Northumbria University’s Dr Stuart English discusses how design thinking could help businesses survive the post-Covid-19 world, in this article, which originally appeared in Startups Magazine.
With the IMF warning that the ‘Great Lockdown’ global recession will be the worst since the Great Depression, organisations are being forced to reset and reinvent faster than ever before. The race is on for entrepreneurs and business owners to craft new plans, develop new products and deliver new solutions in order to survive.
In the entrepreneurial community, it’s encouraging to witness the number of small businesses who are already swiftly reinventing their strategies to stand out in a difficult and complex market and meet some of the challenges they are facing head on. However, as the global situation continues to evolve on a daily basis, the key to ongoing success in a global market which could see some communities needing to isolate for up to a year, will be for startups and established businesses alike to think carefully about their response and move swiftly in-line with the context in which they are operating. As we all know, entrepreneurs are often unsuccessful in their endeavours (some statistics estimate around 90% of startups fail) because they come up with an idea for a service or product that they think will work well without truly understanding their market – afterall, it’s human nature to look for information that confirms an idea will be successful prior to launch and discount any evidence that acts to the contrary.
Over the course of my 34-year career in industry and academia, I have come to the firm conclusion that design thinking is one of the best-placed business mindsets to address these issues as it allows us to reconfigure and reinterpret complex situations. During this time of crisis, business resources mainly remain the same, whereas relationships have changed and this means that established structures fail to function effectively. Design thinking enables us to build new realities out of uncertainty. Afterall, at its very heart is human-centred design and there has never been a more critical time to place the changing needs of customers at the centre of business strategies to innovate, evolve and survive. Here’s why I believe adopting it as a methodology could be one of the smartest business decisions you make this year:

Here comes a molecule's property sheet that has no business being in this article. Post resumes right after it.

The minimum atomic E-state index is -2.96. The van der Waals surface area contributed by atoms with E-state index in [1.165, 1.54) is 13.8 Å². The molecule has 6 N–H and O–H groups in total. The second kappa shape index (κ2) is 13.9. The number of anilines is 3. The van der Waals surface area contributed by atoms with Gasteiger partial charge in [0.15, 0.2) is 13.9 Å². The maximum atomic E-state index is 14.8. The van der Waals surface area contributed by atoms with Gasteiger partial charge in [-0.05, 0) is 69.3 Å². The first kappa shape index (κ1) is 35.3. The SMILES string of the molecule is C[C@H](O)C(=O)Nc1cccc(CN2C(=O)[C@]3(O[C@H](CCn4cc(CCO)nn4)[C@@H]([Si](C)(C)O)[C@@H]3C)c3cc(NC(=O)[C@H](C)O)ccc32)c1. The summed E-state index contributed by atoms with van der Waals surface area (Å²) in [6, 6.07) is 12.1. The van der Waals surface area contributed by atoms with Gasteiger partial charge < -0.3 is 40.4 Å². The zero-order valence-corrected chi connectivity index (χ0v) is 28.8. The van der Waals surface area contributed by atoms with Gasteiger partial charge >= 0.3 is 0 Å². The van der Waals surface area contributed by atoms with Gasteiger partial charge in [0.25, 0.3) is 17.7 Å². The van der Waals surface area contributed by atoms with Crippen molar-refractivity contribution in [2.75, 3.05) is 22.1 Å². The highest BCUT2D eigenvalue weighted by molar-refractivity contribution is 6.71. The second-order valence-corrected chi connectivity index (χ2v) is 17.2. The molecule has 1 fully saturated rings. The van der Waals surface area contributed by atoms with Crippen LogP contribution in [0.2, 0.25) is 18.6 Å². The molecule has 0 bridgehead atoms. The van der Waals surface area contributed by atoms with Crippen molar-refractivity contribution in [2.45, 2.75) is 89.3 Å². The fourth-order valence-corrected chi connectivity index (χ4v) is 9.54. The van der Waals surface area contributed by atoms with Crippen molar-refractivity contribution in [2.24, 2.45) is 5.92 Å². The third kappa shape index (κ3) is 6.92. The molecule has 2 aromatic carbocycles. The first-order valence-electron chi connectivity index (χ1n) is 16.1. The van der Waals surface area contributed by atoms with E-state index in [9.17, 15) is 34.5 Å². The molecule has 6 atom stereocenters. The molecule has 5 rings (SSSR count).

You’ll be more empathetic to your customers’s needs, which matters now more than ever before
The key to moving out of this crisis in the long term is undoubtedly to understand more about Covid19 from a scientific perspective. But many of the challenges we’re currently facing present human, rather than scientific, problems – from protecting jobs and livelihoods, to helping our front-line services confront and overcome issues surrounding safety and supply chain management.
Design thinking is a mindset that encourages you to alter your focus from a more linear development process (implementing a business-driven, predetermined solution that’s fixed around limited commercial outcomes) and instead grow an in-depth understanding of these human experiences, problems and perspectives. The first stage of any design thinking process (of which there have been many written about over the years) is always to empathise, to observe and to gain a deep understanding of your customers’ thought processes, which is especially important in this odd new world that we find ourselves in. By taking the time to understand the human experiences that are playing out before your very eyes, you can respond more effectively to their demands. By constantly looking to empathise with your customer base, any biases you may have about what solutions could work best in the current climate will be exposed and you’ll be far closer to developing a business strategy that thrives.
You’ll be able to innovate quickly and more successfully
By evaluating your customers’ needs, wants, and behaviours, you’ll be armed with the tools you need to fully understand the situation at hand and unearth the problem that you are trying to solve. You’ll be able to build a clear description of the issue that your end product or service is looking to address, maintaining your focus on your customer at all times, rather than any desired commercial outcomes. This, combined with your natural imagination and your ability to think outside of the box, question the norm and re-define existing solutions, should result in the creation of a plethora of potential solutions and ideas as you move through to the innovation stage. With tweaking, fast prototyping and testing, a new business proposition could be market-ready very quickly, saving you valuable time and resources by avoiding false starts.
You’ll be free to adapt to a fast-changing environment and realise new opportunities from fragmented parts
All design thinking frameworks and processes have the same goal in mind: to change the way we look at the challenges around us. They are all iterative processes, that recognise the dynamic uncertainty of change, a philosophy that is exceptionally fitting for the unprecedented and unpredictable environment we find ourselves in.
As the global situation evolves, adopting a design thinking mindset will help you to reimagine your business in relation to this unique social and economic context. Entrepreneurial businesses are, in many ways, in an extremely fortunate position in this crisis since they are not constrained by the concrete structures of established organisations. Instead, there’s a unique chance to pivot fast, using design thinking to update offerings and be first-to-market with a product or service that matches needs and expectations in innovative ways during a defining moment in global history.
Dr Stuart English is Associate Professor in Design and the lead academic on Northumbria University’s Design Management MA.